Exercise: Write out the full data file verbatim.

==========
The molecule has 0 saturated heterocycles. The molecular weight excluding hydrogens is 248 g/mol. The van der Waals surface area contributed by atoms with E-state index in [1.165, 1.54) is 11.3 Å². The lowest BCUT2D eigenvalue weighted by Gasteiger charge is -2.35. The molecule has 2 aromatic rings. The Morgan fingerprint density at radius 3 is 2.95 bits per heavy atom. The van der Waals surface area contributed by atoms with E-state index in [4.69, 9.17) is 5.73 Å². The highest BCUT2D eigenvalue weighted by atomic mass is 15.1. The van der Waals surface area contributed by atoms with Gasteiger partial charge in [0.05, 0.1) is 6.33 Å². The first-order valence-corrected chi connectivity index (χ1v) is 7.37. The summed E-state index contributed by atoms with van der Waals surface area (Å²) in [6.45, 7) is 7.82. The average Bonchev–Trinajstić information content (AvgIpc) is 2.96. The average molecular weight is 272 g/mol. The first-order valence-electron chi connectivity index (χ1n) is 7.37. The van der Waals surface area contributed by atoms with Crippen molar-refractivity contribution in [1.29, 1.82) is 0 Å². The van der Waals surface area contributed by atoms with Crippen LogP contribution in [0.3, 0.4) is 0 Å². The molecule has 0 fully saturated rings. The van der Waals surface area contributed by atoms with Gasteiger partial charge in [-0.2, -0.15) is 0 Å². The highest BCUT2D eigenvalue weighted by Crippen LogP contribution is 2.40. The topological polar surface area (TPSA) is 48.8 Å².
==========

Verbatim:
The molecule has 0 saturated heterocycles. The molecular weight excluding hydrogens is 248 g/mol. The van der Waals surface area contributed by atoms with E-state index in [1.165, 1.54) is 11.3 Å². The lowest BCUT2D eigenvalue weighted by Gasteiger charge is -2.35. The molecule has 2 aromatic rings. The Morgan fingerprint density at radius 3 is 2.95 bits per heavy atom. The van der Waals surface area contributed by atoms with E-state index in [4.69, 9.17) is 5.73 Å². The highest BCUT2D eigenvalue weighted by atomic mass is 15.1. The van der Waals surface area contributed by atoms with Gasteiger partial charge in [0.05, 0.1) is 6.33 Å². The first-order valence-corrected chi connectivity index (χ1v) is 7.37. The summed E-state index contributed by atoms with van der Waals surface area (Å²) in [6.45, 7) is 7.82. The average Bonchev–Trinajstić information content (AvgIpc) is 2.96. The average molecular weight is 272 g/mol. The first-order valence-electron chi connectivity index (χ1n) is 7.37. The van der Waals surface area contributed by atoms with Crippen molar-refractivity contribution in [1.29, 1.82) is 0 Å². The van der Waals surface area contributed by atoms with Crippen LogP contribution in [0.3, 0.4) is 0 Å². The molecule has 0 fully saturated rings. The van der Waals surface area contributed by atoms with Gasteiger partial charge in [-0.2, -0.15) is 0 Å². The highest BCUT2D eigenvalue weighted by Crippen LogP contribution is 2.40. The topological polar surface area (TPSA) is 48.8 Å².